Directed by: Karen Shakhnazarov
Written by: Karen Shakhnazarov & Aleksandr Borodyansky
Full credits at IMDb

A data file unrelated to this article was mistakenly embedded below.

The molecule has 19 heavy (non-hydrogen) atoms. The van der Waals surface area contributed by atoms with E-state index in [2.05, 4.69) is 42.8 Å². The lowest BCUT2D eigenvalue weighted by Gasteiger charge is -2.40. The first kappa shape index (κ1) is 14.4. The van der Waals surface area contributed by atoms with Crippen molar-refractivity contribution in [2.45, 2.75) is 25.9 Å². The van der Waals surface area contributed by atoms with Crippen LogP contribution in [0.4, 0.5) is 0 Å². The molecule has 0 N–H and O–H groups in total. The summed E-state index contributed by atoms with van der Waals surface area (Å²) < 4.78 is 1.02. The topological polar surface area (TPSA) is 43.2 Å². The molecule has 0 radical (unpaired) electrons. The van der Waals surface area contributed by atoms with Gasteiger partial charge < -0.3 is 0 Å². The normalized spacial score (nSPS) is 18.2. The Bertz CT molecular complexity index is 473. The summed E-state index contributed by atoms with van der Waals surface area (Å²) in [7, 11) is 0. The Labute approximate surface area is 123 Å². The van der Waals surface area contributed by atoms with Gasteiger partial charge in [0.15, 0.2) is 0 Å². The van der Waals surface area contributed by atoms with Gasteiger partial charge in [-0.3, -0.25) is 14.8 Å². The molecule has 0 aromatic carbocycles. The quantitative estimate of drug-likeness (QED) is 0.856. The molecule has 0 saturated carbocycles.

Social misfits often harbor an irrational (except in tyrannical states) persecution phobia, a fear that their otherness will become punishable by law—or at least by some extra-judiciary cabal. As the circles defining artists and eccentrics tend to overlap, this anxiety frequently manifests itself in art, from the senseless bureaucratic injustice in Kafka to Hitchcock's wrong-man manhunts. But writers and filmmakers often also reveal a deeper, more specified fear of their own mental processes; a free capacity for contemplation distinguishes the thoughtful types from the masses, resulting in a worry among the former that the exposure of their private heresies will result in oppression by the institutions representing the latter: Winston Smith's struggle to avoid prosecution for thoughtcrime, Randle McMurphy herded into the folds of conformity through coerced lobotomy. Ward No. 6, Russia's bleak and vigorous submission to the Academy Awards, taps into this brand of psychological apprehensiveness, of mental-as-political repression. And, as a result, it's a deeply unsettling film.
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